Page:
Here are some things we learned about yesterday's 2-0 defeat at home to Spurs
Burnley are far from safe - yet
I don't think anyone of a Claret persuasion ever fully believed the noise from outside the town that Burnley were safe - never mind boss Sean Dyche and his players.
Coming through the run of four-successive away games with a 10-point cushion reduced to eight seemed to be something of a result, but defeat to Spurs, allied with a Hull City win at home to West Ham, means Burnley are just five points - and a hugely superior goal difference - clear of the Tigers in 18th.
And, while Burnley's run of seven Premier League games without a win needs context, with five away games and home games against Chelsea and Spurs, they need to snap out of that sequence as soon as possible.
But this is not a time for over-reaction and panic, just what Dyche does best, rational thinking.
The side have never bought into the feeling that they are safe yet, which seems to pervade in every pundit’s look at the fight to stay up. They know 32 points isn’t enough.
There is no sense of relaxing, that the job is done.
They’re not “on easy street”, as Dyche added.
And they can’t afford to be, especially with Hull’s impressive home form, with five wins in six games. The one game they didn’t win? - against Burnley curiously, despite their lack of points on the road.
But the Clarets have to get back to what they do best, and while there were signs of that aggressive, high tempo game against Spurs, they didn’t quite look their usual selves, albeit against a very good side in Spurs.
Dyche insists the challenge hasn't changed, and he is right, but five points clear with eight games remaining is still a position everyone would have taken, ahead of a home game with Stoke City and a trip to Middlesbrough.
And a win over the Potters on Tuesday night would move Burnley within a point of Mark Hughes' side, who will start the game in ninth position.
Burnley are also only a point behind West Ham and Leicester, and two behind Watford, Bournemouth and Southampton.
Burnley need their biggest threats on the pitch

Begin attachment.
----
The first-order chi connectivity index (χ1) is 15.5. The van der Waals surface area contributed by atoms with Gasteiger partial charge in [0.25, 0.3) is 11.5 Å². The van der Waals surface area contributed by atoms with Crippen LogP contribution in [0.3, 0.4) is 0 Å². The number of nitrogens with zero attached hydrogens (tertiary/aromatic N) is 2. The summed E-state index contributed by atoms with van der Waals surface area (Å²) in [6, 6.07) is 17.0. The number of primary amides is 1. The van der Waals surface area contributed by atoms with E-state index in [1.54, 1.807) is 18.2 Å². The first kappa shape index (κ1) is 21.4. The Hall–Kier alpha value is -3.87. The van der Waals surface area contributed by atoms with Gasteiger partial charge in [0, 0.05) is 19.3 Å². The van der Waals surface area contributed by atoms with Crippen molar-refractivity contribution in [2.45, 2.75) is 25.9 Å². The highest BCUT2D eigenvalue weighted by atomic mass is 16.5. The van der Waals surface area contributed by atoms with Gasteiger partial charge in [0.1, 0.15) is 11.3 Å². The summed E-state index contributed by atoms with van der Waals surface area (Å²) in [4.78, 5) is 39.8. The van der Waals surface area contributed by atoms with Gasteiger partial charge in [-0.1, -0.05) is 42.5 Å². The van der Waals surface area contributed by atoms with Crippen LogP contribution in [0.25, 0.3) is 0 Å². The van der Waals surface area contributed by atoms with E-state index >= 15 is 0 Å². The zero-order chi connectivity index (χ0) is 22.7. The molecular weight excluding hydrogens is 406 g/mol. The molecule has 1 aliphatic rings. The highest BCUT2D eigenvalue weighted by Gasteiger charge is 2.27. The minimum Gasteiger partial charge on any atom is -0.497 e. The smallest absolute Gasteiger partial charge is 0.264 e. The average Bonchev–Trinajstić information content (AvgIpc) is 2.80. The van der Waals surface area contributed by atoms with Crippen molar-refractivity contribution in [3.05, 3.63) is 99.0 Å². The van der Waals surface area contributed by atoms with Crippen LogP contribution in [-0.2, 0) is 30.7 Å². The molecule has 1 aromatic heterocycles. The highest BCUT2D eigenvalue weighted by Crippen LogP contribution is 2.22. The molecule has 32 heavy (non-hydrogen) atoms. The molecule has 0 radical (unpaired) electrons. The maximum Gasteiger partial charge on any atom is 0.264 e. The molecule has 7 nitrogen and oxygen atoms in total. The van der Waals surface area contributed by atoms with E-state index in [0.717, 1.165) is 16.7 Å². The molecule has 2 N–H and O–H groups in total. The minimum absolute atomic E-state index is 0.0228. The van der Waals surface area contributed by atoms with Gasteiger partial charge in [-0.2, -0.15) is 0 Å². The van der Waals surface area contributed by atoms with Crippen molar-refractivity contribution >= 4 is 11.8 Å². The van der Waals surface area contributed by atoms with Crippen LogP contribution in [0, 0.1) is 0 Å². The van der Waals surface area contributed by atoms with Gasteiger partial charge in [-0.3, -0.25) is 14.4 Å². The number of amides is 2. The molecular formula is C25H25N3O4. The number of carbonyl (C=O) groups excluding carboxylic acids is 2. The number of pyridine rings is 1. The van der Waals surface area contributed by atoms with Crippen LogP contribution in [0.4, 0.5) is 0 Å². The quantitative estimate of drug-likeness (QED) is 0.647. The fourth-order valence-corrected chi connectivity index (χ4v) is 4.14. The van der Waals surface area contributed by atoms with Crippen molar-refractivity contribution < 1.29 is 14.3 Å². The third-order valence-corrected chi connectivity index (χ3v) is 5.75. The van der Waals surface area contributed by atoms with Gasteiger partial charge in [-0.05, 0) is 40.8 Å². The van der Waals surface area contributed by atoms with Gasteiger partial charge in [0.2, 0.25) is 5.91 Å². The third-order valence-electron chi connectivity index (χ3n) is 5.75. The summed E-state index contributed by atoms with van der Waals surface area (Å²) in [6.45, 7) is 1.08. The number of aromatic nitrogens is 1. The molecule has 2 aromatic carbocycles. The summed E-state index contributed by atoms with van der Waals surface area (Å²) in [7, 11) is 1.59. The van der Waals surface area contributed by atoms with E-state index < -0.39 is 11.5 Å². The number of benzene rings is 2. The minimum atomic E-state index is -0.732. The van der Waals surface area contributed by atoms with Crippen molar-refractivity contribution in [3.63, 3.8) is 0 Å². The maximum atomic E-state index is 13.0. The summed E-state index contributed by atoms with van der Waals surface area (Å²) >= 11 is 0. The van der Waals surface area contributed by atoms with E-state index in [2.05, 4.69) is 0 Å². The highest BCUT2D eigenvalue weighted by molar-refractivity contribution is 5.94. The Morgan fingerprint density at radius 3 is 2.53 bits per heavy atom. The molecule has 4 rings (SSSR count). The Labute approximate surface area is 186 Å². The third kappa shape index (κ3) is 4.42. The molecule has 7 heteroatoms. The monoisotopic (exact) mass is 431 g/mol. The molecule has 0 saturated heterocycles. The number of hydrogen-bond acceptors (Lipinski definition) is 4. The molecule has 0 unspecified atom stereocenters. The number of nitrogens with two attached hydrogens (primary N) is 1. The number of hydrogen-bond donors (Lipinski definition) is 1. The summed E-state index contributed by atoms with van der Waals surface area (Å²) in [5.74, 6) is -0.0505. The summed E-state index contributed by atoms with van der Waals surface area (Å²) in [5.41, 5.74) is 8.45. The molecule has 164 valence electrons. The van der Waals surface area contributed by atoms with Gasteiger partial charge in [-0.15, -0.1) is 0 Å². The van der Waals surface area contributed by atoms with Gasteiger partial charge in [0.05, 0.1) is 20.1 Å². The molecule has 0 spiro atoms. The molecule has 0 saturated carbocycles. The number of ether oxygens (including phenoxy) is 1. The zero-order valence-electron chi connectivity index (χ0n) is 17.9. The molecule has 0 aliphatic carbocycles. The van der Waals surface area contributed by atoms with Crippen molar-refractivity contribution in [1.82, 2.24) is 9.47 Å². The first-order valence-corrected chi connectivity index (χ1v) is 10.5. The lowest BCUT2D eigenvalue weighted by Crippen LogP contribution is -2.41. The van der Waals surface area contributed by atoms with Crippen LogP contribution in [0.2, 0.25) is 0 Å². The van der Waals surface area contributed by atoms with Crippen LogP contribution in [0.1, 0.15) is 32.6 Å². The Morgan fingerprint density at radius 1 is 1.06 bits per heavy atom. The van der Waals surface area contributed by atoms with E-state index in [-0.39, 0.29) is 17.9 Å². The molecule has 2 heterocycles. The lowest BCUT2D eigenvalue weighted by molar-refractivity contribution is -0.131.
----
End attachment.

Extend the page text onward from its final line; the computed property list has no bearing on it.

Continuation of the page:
The decision to take Andre Gray off 10 minutes into the second half mystified many.
Gray had stretched the Spurs centre backs and looked Burnley's most likely attacking threat.
However, Sean Dyche wanted to “play a bit more robust” with Sam Vokes joining Ashley Barnes, but Barnes had been ineffective, and the change removed Burnley’s pace, and allowed the Spurs defence to play higher up the pitch, as they went on to control the second half.
Most presumed Gray was injured, due to the timing of the decision, with Dyche normally reticent to change things as early, but he said: "We were seeing if we could affect it, we felt we'd tried to affect it by stretching the game, and it didn't quite work for us.
"We tried to affect it by playing a bit more robust, which worked slightly, without making those key moments, and sometimes you're only a pass away from that."
Money on the bench
Dyche went on to add: "We're still building, we get into really good positions, and it's just finding that final moment, and that's an important part of us continuing to develop as a side."
He has to find the balance between retaining the side's strong defensive framework, with an ability to make the most of their attacking threat.
And one big source of frustration is seeing nigh on £29m of talent on the bench, while struggling to carve out clear-cut chances.
There are mitigating factors, with Steven Defour only just back from injury, and Robbie Brady struggled to get up to speed in his first three starts.
But the Clarets are crying out for moments of inspiration, and if anyone is going to provide them, those two would be high up the list, you would imagine.
They were introduced late in the game - too late, with Spurs over the hill and far away at 2-0 up.